Freedom of Speech Comes with Responsibilities

We are free to say what we want online. However, if we pride ourselves in being responsible adults, we will remember that outspoken and controversial opinions can hurt others. They can also be like a red flag to a bull and attract a lot of negative response in return. Words posted online have a habit of coming back to bite the poster in the long run, especially if the words are cruel or hurtful to any group of people. Share your grand statements in private with friends, rather than on the world stage via twitter.


Grammar and spelling still matter

Sure, short messages to friends and family can be full of abbreviations and emoticons, but emails and public posts in forums are much nicer when the correct spelling and grammar are used correctly. We aren’t teenagers anymore and shouldn’t try to keep up with text message generations who have forgotten how to spell words correctly and in full. Misspelt words and poor grammar only serve to dilute your message. Keep the focus on your message and not on a careless spelling mistake.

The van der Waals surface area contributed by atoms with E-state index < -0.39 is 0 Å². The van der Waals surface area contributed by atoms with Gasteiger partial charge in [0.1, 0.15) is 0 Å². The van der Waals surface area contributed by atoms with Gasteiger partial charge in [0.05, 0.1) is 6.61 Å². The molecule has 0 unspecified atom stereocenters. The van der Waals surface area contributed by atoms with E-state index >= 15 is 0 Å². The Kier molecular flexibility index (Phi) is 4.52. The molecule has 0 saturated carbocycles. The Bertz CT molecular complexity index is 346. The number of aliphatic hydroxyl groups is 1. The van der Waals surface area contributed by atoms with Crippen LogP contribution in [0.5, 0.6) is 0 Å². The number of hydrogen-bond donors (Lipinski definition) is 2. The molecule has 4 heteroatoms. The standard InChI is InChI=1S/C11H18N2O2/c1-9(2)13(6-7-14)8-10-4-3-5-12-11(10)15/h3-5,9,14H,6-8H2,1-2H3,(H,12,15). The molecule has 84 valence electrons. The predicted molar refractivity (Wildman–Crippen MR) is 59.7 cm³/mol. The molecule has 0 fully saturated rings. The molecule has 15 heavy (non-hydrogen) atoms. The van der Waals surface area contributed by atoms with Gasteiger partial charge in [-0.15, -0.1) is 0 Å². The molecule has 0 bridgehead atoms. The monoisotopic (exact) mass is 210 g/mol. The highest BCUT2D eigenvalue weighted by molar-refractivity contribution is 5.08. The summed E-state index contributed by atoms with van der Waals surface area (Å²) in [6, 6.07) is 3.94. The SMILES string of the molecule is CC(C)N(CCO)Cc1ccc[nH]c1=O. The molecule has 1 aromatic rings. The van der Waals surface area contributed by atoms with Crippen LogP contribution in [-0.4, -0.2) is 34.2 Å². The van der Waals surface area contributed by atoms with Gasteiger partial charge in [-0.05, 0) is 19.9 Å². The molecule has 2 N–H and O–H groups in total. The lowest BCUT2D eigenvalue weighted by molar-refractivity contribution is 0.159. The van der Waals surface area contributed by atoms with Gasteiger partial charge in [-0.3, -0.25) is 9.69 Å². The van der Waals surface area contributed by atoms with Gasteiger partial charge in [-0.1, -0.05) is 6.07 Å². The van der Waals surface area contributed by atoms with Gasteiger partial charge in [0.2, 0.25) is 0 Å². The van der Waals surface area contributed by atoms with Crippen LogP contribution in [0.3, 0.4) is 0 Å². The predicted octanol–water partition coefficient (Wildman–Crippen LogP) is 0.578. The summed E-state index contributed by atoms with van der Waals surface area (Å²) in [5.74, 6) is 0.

The more we communicate by technology the more important it is to follow these basic social media etiquettes and remember that communicating online should be no different to how we communicate in person. In doing we can keep our online interactions classy and kind, and hopefully remind others to do the same.



8 Star Tips for First Timers on a Business Trip to China

Having lived and worked in China for the last 8 years I want to offer my 8 top tips for ensuring your first trip to China on business is a more pleasant experience than it is for many first-timers.


  1. Book your own accommodation with a well-known international hotel chain.